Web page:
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I DON'T REMEMBER EXACTLY when it happened, my transition from overprotective, fussy mother to world-weary show-biz mom. I just know that, when I turned on the television recently and saw my first born standing in fresh manure with his arm up the rear end of a bull, I didn't reach for a Valium. I merely shook my head and wondered for the hundredth time, How did this happen?

Four years ago, my husband and I were enjoying the retirement that couples dream about. We had sold the house and moved into a condominium. Our three sons were on their own, and we were enjoying the pleasures of life.

Then came Dirty Jobs.

John and I sat in front of the TV that first Tuesday night like two wide-eyed children before the tree on Christmas morning. The record light flashed on the VCR, soda fizzed in our glasses, and the smell of buttered popcorn filled the den.

The opening credits appeared, and we smiled proudly as Mike's name appeared in the title of the little show he had created. It was good that Mike was paying tribute to those unsung heroes who do the jobs that make our lives comfortable.

Suddenly, there he was, our son, standing knee-deep in guano, surrounded by blackness and deadly fumes. As urine and other bodily fluids from millions of bats rained from above, a biologist warned Mike that the guano was filled with dermestid beetles, committed to cleaning the flesh from his bones.

At the first commercial break, we turned to each other with our mouths open, the soda and popcorn untouched.

With each episode, I am filled with wonder -- and sometimes horror. How does someone born into a middle-class home in Overlea smile when he's sloshing through human waste or make jokes while he's straddling a 500-pound sow during artificial insemination? I not only marvel that I continue watching, I marvel that the adult on the screen is such a contrast to the child I nourished.

I can still see that toddler in a high chair waving his hands after every bite and demanding, "Wash sticky fingers!"

When I learned how many millions of people watch Dirty Jobs worldwide, I thought of the shy kid who dove beneath the kitchen table or made a beeline for the hall closet every time the doorbell rang.

"I don't want people to look at me," he would explain quietly. I used to lie awake nights envisioning my child's future as a pitiful recluse. Mike's amazing transformation came in high school.

"I got the lead in the senior play," he mentioned at dinner one evening. He said it in the same voice he might have used to say, "Pass the potatoes."

"What's the matter?" Mike asked, as his father and I stared dumbly.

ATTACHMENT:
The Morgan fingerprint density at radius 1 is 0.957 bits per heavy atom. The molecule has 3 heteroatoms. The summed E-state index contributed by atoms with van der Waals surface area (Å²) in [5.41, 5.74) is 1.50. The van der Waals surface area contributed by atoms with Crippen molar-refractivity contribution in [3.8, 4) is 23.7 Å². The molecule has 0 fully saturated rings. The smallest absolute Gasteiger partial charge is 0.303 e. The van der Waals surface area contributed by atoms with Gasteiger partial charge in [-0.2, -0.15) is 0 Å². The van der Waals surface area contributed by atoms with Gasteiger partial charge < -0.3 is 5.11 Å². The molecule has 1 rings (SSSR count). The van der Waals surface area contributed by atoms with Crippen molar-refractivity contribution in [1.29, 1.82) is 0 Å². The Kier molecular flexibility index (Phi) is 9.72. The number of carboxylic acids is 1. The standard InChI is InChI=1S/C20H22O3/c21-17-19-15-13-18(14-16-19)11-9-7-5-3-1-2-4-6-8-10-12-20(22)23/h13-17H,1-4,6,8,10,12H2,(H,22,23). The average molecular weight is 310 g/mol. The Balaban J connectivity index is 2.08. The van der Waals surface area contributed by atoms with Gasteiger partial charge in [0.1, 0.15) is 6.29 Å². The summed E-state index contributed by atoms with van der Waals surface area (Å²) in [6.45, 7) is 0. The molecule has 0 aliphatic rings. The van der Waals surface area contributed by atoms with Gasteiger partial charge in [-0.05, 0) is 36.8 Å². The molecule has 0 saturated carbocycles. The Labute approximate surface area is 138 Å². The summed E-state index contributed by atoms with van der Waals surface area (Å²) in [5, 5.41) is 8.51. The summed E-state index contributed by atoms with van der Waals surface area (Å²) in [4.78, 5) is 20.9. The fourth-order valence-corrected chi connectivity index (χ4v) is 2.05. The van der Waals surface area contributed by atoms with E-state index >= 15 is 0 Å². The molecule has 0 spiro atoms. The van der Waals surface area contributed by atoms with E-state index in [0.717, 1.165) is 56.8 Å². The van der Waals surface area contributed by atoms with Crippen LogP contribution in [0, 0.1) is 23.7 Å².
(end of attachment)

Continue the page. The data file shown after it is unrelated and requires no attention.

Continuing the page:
"Uh..." I said. "Are we invited?"

"Sure. It's Oklahoma."

We huddled together in the school auditorium chewing our fingernails on opening night.

"Surely, they wouldn't let him do this if he weren't capable," my husband said.

We were blue from holding our breath by the time the curtain rose and a rich, deep voice floated from the wings. "There's a bright golden haze on the meadow..."

We were dumbfounded. We sat at every performance, mesmerized, and before long were following our son's show business career. There were community theater productions, barbershop quartets, local TV commercials. When Mike joined the Baltimore Opera, two parents who didn't know the difference between Sweeney Todd and The Barber of Seville didn't miss a performance.

When Mike became a host on QVC in the early nineties, we subscribed to cable TV. I set the alarm and sat in my pajamas drinking tea from 3 a.m. to 6 a.m. several times a week. My husband questioned my sanity. "Only a mother," he would say, rolling over in bed.

I watched my boy on national TV hawking merchandize he knew nothing about. I was horrified the night he burned his hand while cooking an omelet and worried that he was sleep-deprived when he dozed off in front of millions of viewers while demonstrating bedding.

The night on Dirty Jobs when Mike kept his composure as a snake sank fangs into his wrist and dangled from his arm, I longed for those safe QVC days.

I don't know what's around the corner for Mike, professionally, or for us, his most avid fans. I do know that I was especially proud of myself the night he was in a sewer with rats and roaches scampering over his body. I remained calm and didn't cover my eyes once. My son was unflappable as men in the sewer laughed at him.

I remembered a similar incident when neither Mike nor I had remained quite so calm. He was a teenager, helping his brothers stack firewood on our patio, when he noticed a nest of young mice embedded in a log. He carried it to the backyard and tapped it hard against the ground whereupon an entire litter of mice emerged and immediately shot up his pants leg. I was nearly as frantic as Mike as he whooped and hollered, dancing around the yard.

"Somebody help him," I yelled.

Family and neighbors laughed hysterically when Mike dropped his jeans and pulled a mouse from his crotch.

Mike and I have both come a long way.

Peggy Rowe is a former schoolteacher who lives in Perry Hall with her husband, John.

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